A Grain of Sand

"I will multiply you as the stars in heaven and as the sand upon the shore." - Genesis 22:17

"I can see the master's hand in every leaf that trembles, in every grain of sand." - Dylan, Every Grain of Sand (on Shot of Love)

Monday, July 21, 2008

Torah Portion: Matot - Killer Torah

Just a short post - it's way too late.

But the news about the arrest of Radovan Karadzic is too good to not share. We thought we had put to its final rest the beastly indulgence in ethnic cleansing with the Shoah and Nuremburg. We were wrong, and the imperative "Never forget" has become a hollow slogan in the shadow of the late-20th and early 21st century horrors. Karadzic's arrest is a blow against wickedness and a small triumph for justice and mercy.

How troubling, then, that this comes while Jews across the world study Parshat Matot, in which the Israelites are commanded to seek revenge upon the people of Midian. Their crime? The Midianite women had tempted the Israelite men into cross-cultural coupling and idolatry. So this week, God's revenge - equated with Israel's revenge - is satisfied with the defeat of these people. The leaders of the attack are admonished by Moses because they failed to kill all of the women.

It helps not at all that traditional apologetics explain that the Midianites were truly evil, stood against hope and truth, represented all that is bad with human nature. In the middle-ages, when these interpretations initially emerged, Jews were powerless and their attempts to understand this parshah spoke to their inability to do violence to any people or polis. They could celebrate these verses or, as is reflected in the literature, be unconcerned with them.

Not now, not in the 21st century. Not in an age in which ethnic cleansing is a bloody, ongoing reality. We can only chip away at the calcified growths of Jewish history covering the light of Torah and try to find understanding in new ways.

A small bit of light: Levi Yitzchak interprets the name of the Torah portion, Matot, from the first sentence of the parshah. Matot means tribes, but he brilliantly rereads this noun as a causative form of the verb [nun-tet-hey] meaning to cause to shift, or incline. He says, "And this is the meaning of matot - for it is possible to shift the attributes of the Holy One from strict judgment to mercy."

That is, with our own acts we can turn the presence of din, with its harsh measures, into rachamim, mercy - and so bring mercy to all of God's people. May it be so.


  1. Response to and Ideas triggered by Rabbi Josh’s blog-onemoregrainofsand.blogspot.com titled Torah Portion: Matot-Killer Torah
    I was so grateful to hear a Jew denounce the beastly indulgences of Radovan Karadzic against the Muslims in Serbia. I feel so spiritually renewed after each Sabbath service each week. I feel so comfortable at Torah Studies and other groups where the leaders allow my excesses in dominating the speech. I am now able to comfortably carry on conversations and point out some of their ignorance about the omniscience and omnipotence of the Lord God Almighty of Israel, while they point my ignorance about certain nuances about the Torah, Bible and other less inspired literary works.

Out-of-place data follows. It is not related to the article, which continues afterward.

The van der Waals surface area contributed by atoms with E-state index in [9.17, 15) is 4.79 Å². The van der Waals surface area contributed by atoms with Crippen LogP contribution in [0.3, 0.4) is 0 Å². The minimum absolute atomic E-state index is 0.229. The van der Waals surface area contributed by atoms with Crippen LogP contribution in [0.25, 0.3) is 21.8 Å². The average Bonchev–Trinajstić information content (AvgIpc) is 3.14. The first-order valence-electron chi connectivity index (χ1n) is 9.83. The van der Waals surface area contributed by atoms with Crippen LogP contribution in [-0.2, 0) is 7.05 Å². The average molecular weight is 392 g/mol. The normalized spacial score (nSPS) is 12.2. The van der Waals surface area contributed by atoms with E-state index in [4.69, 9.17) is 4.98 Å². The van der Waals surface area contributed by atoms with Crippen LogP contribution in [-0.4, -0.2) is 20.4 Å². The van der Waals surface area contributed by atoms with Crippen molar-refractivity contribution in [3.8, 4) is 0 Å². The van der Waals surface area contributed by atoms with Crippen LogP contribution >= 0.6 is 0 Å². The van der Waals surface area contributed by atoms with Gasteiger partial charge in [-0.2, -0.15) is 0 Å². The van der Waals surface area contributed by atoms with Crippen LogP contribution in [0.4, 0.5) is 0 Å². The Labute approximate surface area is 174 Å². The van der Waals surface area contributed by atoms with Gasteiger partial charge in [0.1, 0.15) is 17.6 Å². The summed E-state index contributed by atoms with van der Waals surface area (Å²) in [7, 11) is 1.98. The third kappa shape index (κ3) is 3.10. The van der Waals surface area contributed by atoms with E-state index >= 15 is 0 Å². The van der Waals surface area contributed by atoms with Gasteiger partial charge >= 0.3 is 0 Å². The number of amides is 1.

After reading the Koran which is an excellent book inspired by the Lord God Almighty to Mohammad, I was convinced that Israel had adopted oppression of its enemies, the Muslims, instead of slaughter against them. The Koran speaks of oppression being worse than slaughter. But, with the possibility of salvation and the grace of the Lord God Almighty anyone can overcome this oppression, poverty and depression to regain the happiness and optimism of youth. So ultimately there is more hope for the oppressed than the souls lying asleep in the grave.
    I am rethinking the idea that oppression is worse than slaughter, especially when it involves my life because death of my soul means oblivion for me with no hope or thoughts ever again.

  2. Second reading of Torah Portion Matot Killer Torah brings more appreciation and understanding to what Rabbi Josh said

    After Torah studies on this Parshot Matot, I read what Rabbi Josh wrote with deeper understanding and appreciation for what he said. At first I thought it absurd to think that mere humans could change the Lord God Almighty’s will because of His perfection. But then again since He is perfect and His judgment is perfect then all of us would be condemned for the unforgivable. Those individuals and tribes which were allowed to live because of the compassion of the Israelite going against the word of the Lord God Almighty coming from Moses may have caused much rebellion against the Lord, but if they come to full repentance and change only the Lord knows what good individuals and tribes they may become.
    Jesus followed his own will by going out of the Temple and mingling among the tribes that were not chosen by the Lord God Almighty for His immediate purposes. Thus Jesus also changed the will of the Lord God Almighty to encompass people who were essentially outlaws from God hoping for their change to enable their salvation.
    Even though Jesus prevented immediate destruction of a rebellious world from his Perfect Father, the Lord God Almighty, the Lord God Almighty cursed Jesus and prevented him from falling into presumptuousness and lack of conscience in committing sin thus giving the world someone capable of living enough of a righteous life without evil to be worthy enough of sacrifice for the salvation of the World. So while Jesus changed the will of God for a short time, the Lord God Almighty prevented the self will of Jesus from becoming sinful and wicked to prevent the salvation of the World.